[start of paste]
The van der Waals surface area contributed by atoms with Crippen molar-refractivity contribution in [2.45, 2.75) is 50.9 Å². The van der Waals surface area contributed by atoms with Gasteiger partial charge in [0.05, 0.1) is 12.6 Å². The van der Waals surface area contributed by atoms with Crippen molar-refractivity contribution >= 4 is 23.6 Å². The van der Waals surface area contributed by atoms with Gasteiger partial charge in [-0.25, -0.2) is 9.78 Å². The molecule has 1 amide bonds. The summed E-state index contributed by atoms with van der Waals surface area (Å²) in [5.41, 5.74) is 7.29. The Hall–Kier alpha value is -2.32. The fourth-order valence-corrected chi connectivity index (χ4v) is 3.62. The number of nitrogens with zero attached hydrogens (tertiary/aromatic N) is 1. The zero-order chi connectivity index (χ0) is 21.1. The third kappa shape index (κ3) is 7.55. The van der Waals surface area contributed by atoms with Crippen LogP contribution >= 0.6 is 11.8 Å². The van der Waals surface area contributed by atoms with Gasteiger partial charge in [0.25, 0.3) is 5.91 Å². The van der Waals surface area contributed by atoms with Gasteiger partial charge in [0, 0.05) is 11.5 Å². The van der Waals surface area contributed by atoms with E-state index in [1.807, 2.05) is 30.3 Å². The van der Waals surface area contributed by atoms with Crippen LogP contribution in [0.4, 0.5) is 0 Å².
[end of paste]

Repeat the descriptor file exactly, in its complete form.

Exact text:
The van der Waals surface area contributed by atoms with Crippen molar-refractivity contribution in [2.45, 2.75) is 50.9 Å². The van der Waals surface area contributed by atoms with Gasteiger partial charge in [0.05, 0.1) is 12.6 Å². The van der Waals surface area contributed by atoms with Crippen molar-refractivity contribution >= 4 is 23.6 Å². The van der Waals surface area contributed by atoms with Gasteiger partial charge in [-0.25, -0.2) is 9.78 Å². The molecule has 1 amide bonds. The summed E-state index contributed by atoms with van der Waals surface area (Å²) in [5.41, 5.74) is 7.29. The Hall–Kier alpha value is -2.32. The fourth-order valence-corrected chi connectivity index (χ4v) is 3.62. The number of nitrogens with zero attached hydrogens (tertiary/aromatic N) is 1. The zero-order chi connectivity index (χ0) is 21.1. The third kappa shape index (κ3) is 7.55. The van der Waals surface area contributed by atoms with Crippen LogP contribution >= 0.6 is 11.8 Å². The van der Waals surface area contributed by atoms with Gasteiger partial charge in [0.25, 0.3) is 5.91 Å². The van der Waals surface area contributed by atoms with Gasteiger partial charge in [0, 0.05) is 11.5 Å². The van der Waals surface area contributed by atoms with E-state index in [1.807, 2.05) is 30.3 Å². The van der Waals surface area contributed by atoms with Crippen LogP contribution in [0.4, 0.5) is 0 Å².